Is that why the NIPP projects that were steaming towards completion (with Opkai, Omotosho and Geregu already completed) when Mr. Obasanjo left office are still uncompleted today?

I'll like to share your optimism, but as someone who actually lives in Nigeria at best Nigeria presently have a system of civilian govt rather than a "functional democracy" (of course, democracies by their very nature are imperfect systems), with extremely WEAK public (including accountability) institutions and one-person executives (sadly, the stereotypical 'oga'). I would not be surprised if a new LASG Governor spends much of his first term in office "probing" Mr. Fashola's administration and methodically dismantling (or mothballing) his projects.
 

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That cannot happen ^^ Maybe in other states, but not in Lagos.

Lagos is like a Crime Family. I am willing to bet that the next Lagos Governor will be in the circles of Fashola. Trust me. Lagos is a Crime Family.

if ACN or APC retain Lagos, there is no chance that anything will be probed or reversed. It is only if PDP win, that such will happen. I am willing to put my money on that.

And if you know anything about Crime families, you will know that they can last for decades!
 

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Sapele is going to a Chinese-Nigeria consortium.

It suffers the same ills that I previously alluded to that ALL of Nigeria's (pre-NIPP) power plants suffer. It requires modernization, and an expansion/upgrade of the existing distribution and transmission systems to successfully evacuate-distribute the generated power. As I previously noted to Monnblue, this is going to be a PROCESS and not an event. No govt (or anyone else for that matter) is going to turn on a switch tomorrow and adequately power Nigeria. Thankfully though that PROCESS finally seems to have started in real earnest.
 

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That cannot happen ^^ Maybe in other states, but not in Lagos.
I have lived here long enough to learn that ANYTHING can happen in Nigeria -- ANYTHING (and even in Lagos)!

You would be naive to rule out the PROBABILITY that even within his own party that Mr. Fashola has made real enemies (just like most reformers are apt to), at one point reportedly with his own mentor.
 

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Well if he has made enemies, does that then translate into a destruction of the party?

Anyway I think that many of Fashola's projects have been completed anyway. I think his place in history is already cemented. He is already ahead of Jakande.

The biggest damage they can do is stall the Commuter Rail (Blue/Red Line).

Also I would like to add that the people at the highest positions of the party have spoken very highly of Fashola! If he has enemies, I doubt they are in positions more powerful than him. The most important people in the party and even outside the party in other parties that now form APC understand that he is important.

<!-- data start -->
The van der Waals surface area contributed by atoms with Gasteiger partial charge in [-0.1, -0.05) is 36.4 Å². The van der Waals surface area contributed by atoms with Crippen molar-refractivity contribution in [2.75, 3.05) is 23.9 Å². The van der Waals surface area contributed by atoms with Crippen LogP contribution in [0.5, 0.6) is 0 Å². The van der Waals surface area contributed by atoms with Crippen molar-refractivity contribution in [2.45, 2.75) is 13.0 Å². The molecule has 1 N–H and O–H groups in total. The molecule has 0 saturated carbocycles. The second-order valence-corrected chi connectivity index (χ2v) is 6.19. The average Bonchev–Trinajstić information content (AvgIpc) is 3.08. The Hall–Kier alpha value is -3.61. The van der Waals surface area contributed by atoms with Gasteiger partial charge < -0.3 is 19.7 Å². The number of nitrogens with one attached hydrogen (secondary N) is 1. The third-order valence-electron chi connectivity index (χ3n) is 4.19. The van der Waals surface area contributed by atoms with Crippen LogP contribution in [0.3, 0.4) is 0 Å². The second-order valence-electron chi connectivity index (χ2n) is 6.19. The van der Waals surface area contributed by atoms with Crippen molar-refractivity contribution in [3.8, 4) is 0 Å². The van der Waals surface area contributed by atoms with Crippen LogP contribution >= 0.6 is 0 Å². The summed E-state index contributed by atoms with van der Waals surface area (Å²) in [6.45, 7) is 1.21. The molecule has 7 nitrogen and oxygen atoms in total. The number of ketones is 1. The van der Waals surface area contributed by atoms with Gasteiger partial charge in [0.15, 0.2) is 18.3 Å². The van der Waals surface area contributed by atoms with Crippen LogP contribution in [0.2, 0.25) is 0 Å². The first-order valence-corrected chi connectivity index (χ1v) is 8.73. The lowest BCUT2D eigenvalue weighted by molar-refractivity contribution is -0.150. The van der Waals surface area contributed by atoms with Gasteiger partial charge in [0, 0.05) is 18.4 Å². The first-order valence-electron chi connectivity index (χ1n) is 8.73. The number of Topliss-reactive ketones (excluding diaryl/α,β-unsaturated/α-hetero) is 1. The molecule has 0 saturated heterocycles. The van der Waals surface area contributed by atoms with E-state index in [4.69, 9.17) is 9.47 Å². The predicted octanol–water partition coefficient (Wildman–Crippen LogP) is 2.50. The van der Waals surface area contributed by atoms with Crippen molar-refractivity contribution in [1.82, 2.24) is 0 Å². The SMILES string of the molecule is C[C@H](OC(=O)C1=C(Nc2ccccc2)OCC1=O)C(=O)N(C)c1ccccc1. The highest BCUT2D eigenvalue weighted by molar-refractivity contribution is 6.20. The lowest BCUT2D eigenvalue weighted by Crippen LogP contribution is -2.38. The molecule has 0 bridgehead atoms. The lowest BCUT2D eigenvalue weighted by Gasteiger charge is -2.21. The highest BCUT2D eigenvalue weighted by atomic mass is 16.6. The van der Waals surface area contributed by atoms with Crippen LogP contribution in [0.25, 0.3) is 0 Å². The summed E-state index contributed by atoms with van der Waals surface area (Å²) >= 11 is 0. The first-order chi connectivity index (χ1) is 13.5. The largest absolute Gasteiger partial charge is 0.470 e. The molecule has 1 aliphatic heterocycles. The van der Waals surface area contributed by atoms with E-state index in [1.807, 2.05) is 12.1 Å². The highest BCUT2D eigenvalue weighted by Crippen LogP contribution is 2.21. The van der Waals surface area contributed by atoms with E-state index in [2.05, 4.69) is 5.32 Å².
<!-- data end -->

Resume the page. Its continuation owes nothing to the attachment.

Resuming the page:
Also I would also like to add that, I am not so sure that the ACN party is a Fashola Run show anyway. I followed Lagos projects before Fashola and I can tell you that even Tinubu should rank in the top list of all time Lagosian Governors! Maybe it is Fashola, Jakande then Tinubu or Fashola, Tinubu then Jakande. Anyway, even if he has enemies, I am not so sure that ACN is a one man or two man party. I am sure there are many other capable guys in that party.

All in All, I am still every confident in ACN.
 

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TLagos is like a Crime Family. I am willing to bet that the next Lagos Governor will be in the circles of Fashola. Trust me. Lagos is a Crime Family.
Btw, a sitting governor anointing (all but appointing) a successor governor in Nigeria who then turns around and stabs him in the gullet is about as old as prostitution (Enugu State is one of several poignant examples).
 

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BTW Jakande's son is also in the Lagos State ACN, a very well disciplined chap.

Imagine someone like him taking over.
 

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Btw, I agree that Lagos is the most important center in Nigeria. But that is precisely why electricity distribution should NOT be in the hands of the state govt (or any govt for that matter). On every measurable level, even as well (or relatively so) as the Fashola govt has performed, the private sector still outstrips its LASG counterpart by spades -- in education, healthcare, housing, hospitality, technology, human resources, etc. In power sector, the private sector (e.g., Oando Power) would most probably do about the same in Lagos.
 

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Alison-Madueke, who spoke at the opening of the Nigerian Economic Summit Group Roundtable discussion recently held in Abuja, said, "It will interest you to know that gas supply has grown at a most unprecedented rate of about 20 per cent per annum, effectively reaching a new peak of about 1500mmcf/d from less than 500mmcf/d a few years ago."

Alison-Maduke was represented by the Group Executive Director, Gas and Power, NNPC, Dr. David Ige.

She said over the last three years, the gas sector had experienced aggressive reforms culminating in the major gas addition to the domestic market.

According to the minister, the current demand by the National Integrated Power Project is put at about 260mmcf/d in the western area and it is expected to grow to about 340mmcf/d by the year end.
Source
 

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Reuters

Nigeria is privatising defunct state electricity firm

* President likely to miss ambitious generation targets

* Gas supply, funding, unions pose immediate risk

* Investor optimistic that slow progress is being made

ABUJA, May 1 (Reuters) - In an unwanted daily routine lasting 17 years, Phillip Cleatus sits in the dark doorway of his shoe-making shop in Nigeria's northern city of Kaduna, waiting for the lights to come back on.